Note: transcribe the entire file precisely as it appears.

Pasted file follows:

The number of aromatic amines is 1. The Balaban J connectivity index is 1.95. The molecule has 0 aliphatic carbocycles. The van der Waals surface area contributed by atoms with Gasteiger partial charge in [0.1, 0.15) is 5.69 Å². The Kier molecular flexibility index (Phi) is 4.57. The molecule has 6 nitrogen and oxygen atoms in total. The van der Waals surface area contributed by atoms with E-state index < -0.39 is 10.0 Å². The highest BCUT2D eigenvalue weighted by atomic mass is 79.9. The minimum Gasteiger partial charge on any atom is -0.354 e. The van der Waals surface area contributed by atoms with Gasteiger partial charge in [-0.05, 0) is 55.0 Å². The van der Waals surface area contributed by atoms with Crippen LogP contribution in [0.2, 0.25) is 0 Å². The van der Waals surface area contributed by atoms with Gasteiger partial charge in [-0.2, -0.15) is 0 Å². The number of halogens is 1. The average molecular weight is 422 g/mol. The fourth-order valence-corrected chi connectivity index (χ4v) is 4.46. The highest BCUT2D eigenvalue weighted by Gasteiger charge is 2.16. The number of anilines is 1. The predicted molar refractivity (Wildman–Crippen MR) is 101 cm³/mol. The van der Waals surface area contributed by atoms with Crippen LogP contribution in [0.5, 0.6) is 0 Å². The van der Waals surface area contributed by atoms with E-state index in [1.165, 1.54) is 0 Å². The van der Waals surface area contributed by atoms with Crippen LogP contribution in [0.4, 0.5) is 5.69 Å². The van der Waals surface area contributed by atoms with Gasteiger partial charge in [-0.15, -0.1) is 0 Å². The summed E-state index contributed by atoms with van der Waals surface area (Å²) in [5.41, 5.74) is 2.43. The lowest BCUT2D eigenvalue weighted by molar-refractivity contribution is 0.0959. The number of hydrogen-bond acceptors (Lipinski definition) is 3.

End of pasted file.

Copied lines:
The number of aromatic amines is 1. The Balaban J connectivity index is 1.95. The molecule has 0 aliphatic carbocycles. The van der Waals surface area contributed by atoms with Gasteiger partial charge in [0.1, 0.15) is 5.69 Å². The Kier molecular flexibility index (Phi) is 4.57. The molecule has 6 nitrogen and oxygen atoms in total. The van der Waals surface area contributed by atoms with E-state index < -0.39 is 10.0 Å². The highest BCUT2D eigenvalue weighted by atomic mass is 79.9. The minimum Gasteiger partial charge on any atom is -0.354 e. The van der Waals surface area contributed by atoms with Gasteiger partial charge in [-0.05, 0) is 55.0 Å². The van der Waals surface area contributed by atoms with Crippen LogP contribution in [0.2, 0.25) is 0 Å². The van der Waals surface area contributed by atoms with Gasteiger partial charge in [-0.2, -0.15) is 0 Å². The number of halogens is 1. The average molecular weight is 422 g/mol. The fourth-order valence-corrected chi connectivity index (χ4v) is 4.46. The highest BCUT2D eigenvalue weighted by Gasteiger charge is 2.16. The number of anilines is 1. The predicted molar refractivity (Wildman–Crippen MR) is 101 cm³/mol. The van der Waals surface area contributed by atoms with Crippen LogP contribution in [0.5, 0.6) is 0 Å². The van der Waals surface area contributed by atoms with E-state index in [1.165, 1.54) is 0 Å². The van der Waals surface area contributed by atoms with Crippen LogP contribution in [0.4, 0.5) is 5.69 Å². The van der Waals surface area contributed by atoms with Gasteiger partial charge in [-0.15, -0.1) is 0 Å². The summed E-state index contributed by atoms with van der Waals surface area (Å²) in [5.41, 5.74) is 2.43. The lowest BCUT2D eigenvalue weighted by molar-refractivity contribution is 0.0959. The number of hydrogen-bond acceptors (Lipinski definition) is 3.